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What is an MFA?

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  • Written By: Kathy Hawkins
  • Edited By: Bronwyn Harris
  • Last Modified Date: 30 September 2014
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An MFA is an abbreviation for Master of Fine Arts, a graduate-level degree that focuses on creative studies. There are several types of MFA degrees, including creative writing, art, drama, and photography. MFAs typically last two years, but can sometimes be three years, depending on the school.

A student may decide to obtain an MFA simply to engage in an advanced education with the subject of choice; however, an MFA is also a terminal degree, which enables the graduate to apply for jobs as a professor of the particular subject that he or she holds the MFA degree in. Most MFA programs focus on both practical and theoretical study. For instance, in a creative writing MFA program, the student would be required to take classes equivalent to graduate level English courses, which focus heavily on theory and academic work.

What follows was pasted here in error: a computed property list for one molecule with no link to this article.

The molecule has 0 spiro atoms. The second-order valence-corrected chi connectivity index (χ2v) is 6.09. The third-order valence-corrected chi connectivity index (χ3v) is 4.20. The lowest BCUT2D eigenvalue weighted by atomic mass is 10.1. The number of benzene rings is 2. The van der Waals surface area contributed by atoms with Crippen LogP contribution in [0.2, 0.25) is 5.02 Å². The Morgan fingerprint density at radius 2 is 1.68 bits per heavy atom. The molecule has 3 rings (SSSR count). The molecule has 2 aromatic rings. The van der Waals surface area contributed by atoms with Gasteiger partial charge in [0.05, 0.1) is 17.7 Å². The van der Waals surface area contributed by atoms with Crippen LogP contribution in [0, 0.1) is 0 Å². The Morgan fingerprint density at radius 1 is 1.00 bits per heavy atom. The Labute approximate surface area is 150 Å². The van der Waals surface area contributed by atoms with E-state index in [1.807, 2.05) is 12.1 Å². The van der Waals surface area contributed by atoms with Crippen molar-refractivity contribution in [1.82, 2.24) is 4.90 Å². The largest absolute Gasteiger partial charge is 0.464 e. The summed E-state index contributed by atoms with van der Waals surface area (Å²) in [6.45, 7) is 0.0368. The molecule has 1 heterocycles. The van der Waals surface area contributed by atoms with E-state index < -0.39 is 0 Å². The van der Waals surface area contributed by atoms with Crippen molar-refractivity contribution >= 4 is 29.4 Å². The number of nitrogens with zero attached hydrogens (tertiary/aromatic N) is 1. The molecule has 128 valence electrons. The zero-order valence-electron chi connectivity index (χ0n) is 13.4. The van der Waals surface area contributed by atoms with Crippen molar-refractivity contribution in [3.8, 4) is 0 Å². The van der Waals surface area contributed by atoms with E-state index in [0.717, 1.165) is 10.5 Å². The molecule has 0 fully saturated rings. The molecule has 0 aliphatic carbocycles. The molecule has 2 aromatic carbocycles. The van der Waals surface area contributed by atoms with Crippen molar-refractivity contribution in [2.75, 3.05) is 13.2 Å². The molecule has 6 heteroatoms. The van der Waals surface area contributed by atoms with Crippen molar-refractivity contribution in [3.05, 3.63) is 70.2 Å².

Additionally, the student would participate in workshops, in which each student brings in their own work and shares it with the other students. The students then engage in a thorough critique session; that is, they offer advice on how to improve the work, and explain why it is or isn't successful. There are several famous MFA programs in the United States. The most famous and prestigious creative writing program is the Writers' Workshop at the University of Iowa, where Kurt Vonnegut and John Cheever once taught. Graduates of the program include writers Flannery O'Connor, John Irving, Ann Patchett, and many other notables.

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Though most MFA programs teach all courses on campus, recently, many academic institutions have introduced low-residency creative writing MFA programs, in which students must attend classes at the school's campus for only one or two weeks each year. The rest of the time, the student works on his or her project at home, and sends them to an instructor for regular feedback. Such programs are especially good for older students, who may have families and work obligations that would not allow them to relocate.

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